PKH: During the previous administration, much was said about Vice President Dick Cheney allegedly being in charge of George W. Bush’s presidency. How would you characterize the Obama-Biden relationship?

Jonathan Alter: It’s greatly improved. During the primaries Biden was ostensibly neutral, but he was secretly advising Hillary Clinton. Even after he was selected for the [Obama] ticket, he was not really sure about Obama. And then he pissed Obama off, saying that he was going to be “tested” overseas and a couple of other silly things. But after the economic crisis developed, and Biden saw Obama in action during the conference calls, he said to him, “You sold me, sucker.”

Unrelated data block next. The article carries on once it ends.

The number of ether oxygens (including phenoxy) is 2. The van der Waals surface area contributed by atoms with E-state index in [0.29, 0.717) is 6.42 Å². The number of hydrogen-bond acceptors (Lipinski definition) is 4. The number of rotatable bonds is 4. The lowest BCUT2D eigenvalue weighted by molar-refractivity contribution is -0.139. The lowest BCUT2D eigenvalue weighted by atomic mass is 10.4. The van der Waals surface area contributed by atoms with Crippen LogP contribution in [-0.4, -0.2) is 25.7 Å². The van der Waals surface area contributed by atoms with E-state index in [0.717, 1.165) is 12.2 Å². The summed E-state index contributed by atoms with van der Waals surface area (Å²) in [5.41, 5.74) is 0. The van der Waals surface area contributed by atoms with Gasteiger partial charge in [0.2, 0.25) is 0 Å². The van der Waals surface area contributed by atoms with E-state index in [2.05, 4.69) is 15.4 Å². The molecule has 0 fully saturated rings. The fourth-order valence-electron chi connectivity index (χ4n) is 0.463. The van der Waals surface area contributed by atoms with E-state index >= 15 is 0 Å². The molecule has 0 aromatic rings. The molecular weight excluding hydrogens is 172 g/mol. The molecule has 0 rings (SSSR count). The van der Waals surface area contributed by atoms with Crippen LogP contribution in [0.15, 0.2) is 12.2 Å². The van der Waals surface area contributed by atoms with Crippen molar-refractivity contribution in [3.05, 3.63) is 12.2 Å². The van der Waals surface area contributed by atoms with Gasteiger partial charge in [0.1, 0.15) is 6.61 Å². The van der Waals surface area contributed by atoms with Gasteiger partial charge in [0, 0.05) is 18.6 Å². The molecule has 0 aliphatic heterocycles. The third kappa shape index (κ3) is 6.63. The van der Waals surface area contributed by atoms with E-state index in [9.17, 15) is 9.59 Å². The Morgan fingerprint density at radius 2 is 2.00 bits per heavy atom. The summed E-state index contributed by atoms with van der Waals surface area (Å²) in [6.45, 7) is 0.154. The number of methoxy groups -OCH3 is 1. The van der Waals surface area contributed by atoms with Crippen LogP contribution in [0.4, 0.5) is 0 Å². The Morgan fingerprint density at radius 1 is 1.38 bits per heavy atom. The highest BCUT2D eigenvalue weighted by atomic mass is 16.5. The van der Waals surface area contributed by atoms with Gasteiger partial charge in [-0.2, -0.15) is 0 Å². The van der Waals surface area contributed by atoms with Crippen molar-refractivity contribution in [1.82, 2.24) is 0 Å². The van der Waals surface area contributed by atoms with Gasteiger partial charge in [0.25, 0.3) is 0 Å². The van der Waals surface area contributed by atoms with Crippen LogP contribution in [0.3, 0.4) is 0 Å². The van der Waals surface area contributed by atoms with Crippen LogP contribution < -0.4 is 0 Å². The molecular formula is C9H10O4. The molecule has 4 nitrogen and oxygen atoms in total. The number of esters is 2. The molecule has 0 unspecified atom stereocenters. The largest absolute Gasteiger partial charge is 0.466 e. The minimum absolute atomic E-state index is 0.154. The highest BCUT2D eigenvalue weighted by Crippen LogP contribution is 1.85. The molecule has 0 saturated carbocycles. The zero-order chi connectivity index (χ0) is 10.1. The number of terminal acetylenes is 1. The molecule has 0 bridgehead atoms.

He started to respect Obama more, though Obama still didn’t trust him and didn’t include him in personnel meetings in the early transition. Gradually, Obama saw that Biden had much more to contribute than he had thought. During the meetings on Afghanistan, even though Obama didn’t adopt the Biden plan of sending very few troops over, they had a good cop-bad cop relationship.

And then Biden was given the entire Iraq portfolio, which was a huge deal. Obama dropped it into his lap and said, “I want you to handle this, Joe.” I was in Biden’s office and listened as Biden talked to a very senior Iraqi leader, and he did it very skillfully. He’s very adept. He goes to Iraq every month. And he has a lot of friends in the Senate and has a lot of experience in foreign policy.

Biden doesn’t get invited to Camp David, and they’ve only played golf once. But Biden has said he doesn’t give a shit about that [a personal friendship]. They have a genuine affection for one another and a strong working relationship.